abstract Bert Steenbergen

Bert Steenbergen (Behavioural Science Institute - Radboud University Nijmegen)

Rehabilitation of compromised upper limb control in Cerebral Palsy: Using the action and cognition relation

In recent years, motor imagery (MI) has become paradigmatic in the study of the relationship between cognition, movement and concomitant brain processes, because of its crucial role in motor planning and execution. MI is a form of motor cognition that provides an excellent opportunity to study the nature of representations that underlie motor control without confounds from sensory feedback and motor output. This becomes particularly evident when studying motor control in individuals with motor impairments.

It was further shown that if participants are engaged in true MI, imagined and executed movements share common neural substrates. These recent neuroimaging findings point to MI-training as a promising cognitive rehabilitation method to stimulate brain networks involved in the planning and execution of motor actions in post-stroke rehabilitation. That is, MI-training may be an intriguing new 'backdoor' for rehabilitation of the damaged motor system and thus serves as 'mind moving the body'.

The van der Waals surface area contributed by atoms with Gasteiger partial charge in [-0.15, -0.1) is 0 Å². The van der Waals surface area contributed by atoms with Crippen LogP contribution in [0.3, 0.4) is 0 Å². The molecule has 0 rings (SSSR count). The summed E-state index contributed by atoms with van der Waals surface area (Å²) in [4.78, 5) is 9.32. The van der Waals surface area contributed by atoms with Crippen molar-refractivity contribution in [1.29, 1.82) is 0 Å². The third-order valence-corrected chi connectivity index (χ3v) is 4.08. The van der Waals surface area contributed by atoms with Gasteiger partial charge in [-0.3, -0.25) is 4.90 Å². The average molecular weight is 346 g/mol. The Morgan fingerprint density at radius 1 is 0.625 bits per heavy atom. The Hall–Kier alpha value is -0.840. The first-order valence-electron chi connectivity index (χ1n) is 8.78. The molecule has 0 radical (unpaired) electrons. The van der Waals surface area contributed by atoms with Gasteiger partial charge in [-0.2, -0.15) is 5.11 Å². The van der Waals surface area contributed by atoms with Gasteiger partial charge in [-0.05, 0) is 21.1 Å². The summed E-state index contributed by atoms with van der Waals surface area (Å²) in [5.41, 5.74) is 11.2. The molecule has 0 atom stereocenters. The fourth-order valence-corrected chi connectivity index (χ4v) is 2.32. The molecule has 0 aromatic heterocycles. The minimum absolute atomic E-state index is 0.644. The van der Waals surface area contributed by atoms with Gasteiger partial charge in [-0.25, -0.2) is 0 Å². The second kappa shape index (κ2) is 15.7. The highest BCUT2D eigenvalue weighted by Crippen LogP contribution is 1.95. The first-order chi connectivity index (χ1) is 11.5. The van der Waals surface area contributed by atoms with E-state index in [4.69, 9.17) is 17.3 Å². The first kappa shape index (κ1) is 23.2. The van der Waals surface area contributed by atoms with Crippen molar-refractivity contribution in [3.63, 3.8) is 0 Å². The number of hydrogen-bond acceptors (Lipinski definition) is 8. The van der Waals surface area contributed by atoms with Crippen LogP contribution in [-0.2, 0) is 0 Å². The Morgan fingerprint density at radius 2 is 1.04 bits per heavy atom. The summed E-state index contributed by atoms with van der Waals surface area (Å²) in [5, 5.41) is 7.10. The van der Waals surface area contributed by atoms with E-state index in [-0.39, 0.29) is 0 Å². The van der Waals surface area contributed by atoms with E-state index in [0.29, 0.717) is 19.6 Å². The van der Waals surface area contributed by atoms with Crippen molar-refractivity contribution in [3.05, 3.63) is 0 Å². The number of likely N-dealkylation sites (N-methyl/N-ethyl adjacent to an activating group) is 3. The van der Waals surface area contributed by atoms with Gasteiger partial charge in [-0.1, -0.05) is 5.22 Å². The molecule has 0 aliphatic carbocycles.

In this presentation I will first discuss recent studies on motor planning and motor imagery in individuals with a congenital brain disorder, i.e., Cerebral Palsy. Next, the possibilities to use MI-training for motor planning in CP are discussed.

Short CV Bert Steenbergen

Prof. dr. Bert Steenbergen is professor with the assignment 'Perception and action problems' at the Behavioural Science Institute of the Radboud University Nijmegen. An important feature of his assignment is the relation between fundamental research and the application of this research in the field of rehabilitation and education for individuals with visual and motor impairments. To this aim, he collaborates with LCV3 (special education schools) and Royal Visio (the organization for visually impaired people) and the BOSK (patient organization for individuals with motor impairments).

After graduation at the Free University (Human Movement Sciences, with honours) he worked as researcher at the Werkenrode Insitute (Groesbeek), these days known as Plurijn. He obtained his PhD in the social sciences in 2000 at the Radboud University on the topic of adapted movement behavior following brain damage. He then worked as assistant professor at the Donders Centre for Cognition. His research was in part supported by grants from the NWO (among which VENI and VIDI grants). In 2009 he was appointed full professor at the Behavioural Science Insitute. At this institute he is the director of the PhD program. Next to research he is lecturer at the Department of special education and coordinator of several courses from the bachelor to the PhD level. He is also head of the specialization physical handicaps.